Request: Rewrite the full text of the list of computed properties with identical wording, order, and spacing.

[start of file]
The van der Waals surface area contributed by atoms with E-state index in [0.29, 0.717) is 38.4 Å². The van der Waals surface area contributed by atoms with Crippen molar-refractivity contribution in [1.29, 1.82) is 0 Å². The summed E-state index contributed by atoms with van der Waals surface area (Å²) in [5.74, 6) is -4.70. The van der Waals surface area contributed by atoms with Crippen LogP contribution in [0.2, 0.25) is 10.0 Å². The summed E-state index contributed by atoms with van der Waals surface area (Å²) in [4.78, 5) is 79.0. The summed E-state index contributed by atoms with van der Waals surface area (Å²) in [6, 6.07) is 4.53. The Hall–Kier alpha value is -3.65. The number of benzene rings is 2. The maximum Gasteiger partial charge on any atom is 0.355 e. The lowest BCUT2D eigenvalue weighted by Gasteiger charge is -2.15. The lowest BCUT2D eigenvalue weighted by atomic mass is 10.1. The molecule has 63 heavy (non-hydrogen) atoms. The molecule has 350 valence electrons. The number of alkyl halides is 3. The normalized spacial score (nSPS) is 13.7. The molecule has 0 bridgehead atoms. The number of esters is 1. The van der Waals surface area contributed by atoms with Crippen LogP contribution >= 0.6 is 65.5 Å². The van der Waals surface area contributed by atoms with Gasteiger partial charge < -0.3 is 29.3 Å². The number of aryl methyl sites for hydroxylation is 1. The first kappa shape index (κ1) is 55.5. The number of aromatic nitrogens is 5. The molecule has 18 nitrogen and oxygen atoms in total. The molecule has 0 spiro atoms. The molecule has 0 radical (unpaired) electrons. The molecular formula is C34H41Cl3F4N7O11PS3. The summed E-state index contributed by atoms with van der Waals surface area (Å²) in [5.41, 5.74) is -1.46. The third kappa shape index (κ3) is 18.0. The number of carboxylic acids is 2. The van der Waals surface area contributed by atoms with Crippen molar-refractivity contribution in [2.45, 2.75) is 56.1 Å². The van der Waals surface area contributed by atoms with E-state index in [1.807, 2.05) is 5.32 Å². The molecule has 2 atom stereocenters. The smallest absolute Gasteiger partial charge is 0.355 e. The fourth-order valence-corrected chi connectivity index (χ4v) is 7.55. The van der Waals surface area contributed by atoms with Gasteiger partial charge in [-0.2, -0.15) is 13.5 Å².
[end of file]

The van der Waals surface area contributed by atoms with E-state index in [0.29, 0.717) is 38.4 Å². The van der Waals surface area contributed by atoms with Crippen molar-refractivity contribution in [1.29, 1.82) is 0 Å². The summed E-state index contributed by atoms with van der Waals surface area (Å²) in [5.74, 6) is -4.70. The van der Waals surface area contributed by atoms with Crippen LogP contribution in [0.2, 0.25) is 10.0 Å². The summed E-state index contributed by atoms with van der Waals surface area (Å²) in [4.78, 5) is 79.0. The summed E-state index contributed by atoms with van der Waals surface area (Å²) in [6, 6.07) is 4.53. The Hall–Kier alpha value is -3.65. The number of benzene rings is 2. The maximum Gasteiger partial charge on any atom is 0.355 e. The lowest BCUT2D eigenvalue weighted by Gasteiger charge is -2.15. The lowest BCUT2D eigenvalue weighted by atomic mass is 10.1. The molecule has 63 heavy (non-hydrogen) atoms. The molecule has 350 valence electrons. The number of alkyl halides is 3. The normalized spacial score (nSPS) is 13.7. The molecule has 0 bridgehead atoms. The number of esters is 1. The van der Waals surface area contributed by atoms with Crippen LogP contribution >= 0.6 is 65.5 Å². The van der Waals surface area contributed by atoms with Gasteiger partial charge < -0.3 is 29.3 Å². The number of aryl methyl sites for hydroxylation is 1. The first kappa shape index (κ1) is 55.5. The number of aromatic nitrogens is 5. The molecule has 18 nitrogen and oxygen atoms in total. The molecule has 0 spiro atoms. The molecule has 0 radical (unpaired) electrons. The molecular formula is C34H41Cl3F4N7O11PS3. The summed E-state index contributed by atoms with van der Waals surface area (Å²) in [5.41, 5.74) is -1.46. The third kappa shape index (κ3) is 18.0. The number of carboxylic acids is 2. The van der Waals surface area contributed by atoms with Crippen molar-refractivity contribution in [2.45, 2.75) is 56.1 Å². The van der Waals surface area contributed by atoms with E-state index in [1.807, 2.05) is 5.32 Å². The molecule has 2 atom stereocenters. The smallest absolute Gasteiger partial charge is 0.355 e. The fourth-order valence-corrected chi connectivity index (χ4v) is 7.55. The van der Waals surface area contributed by atoms with Gasteiger partial charge in [-0.2, -0.15) is 13.5 Å².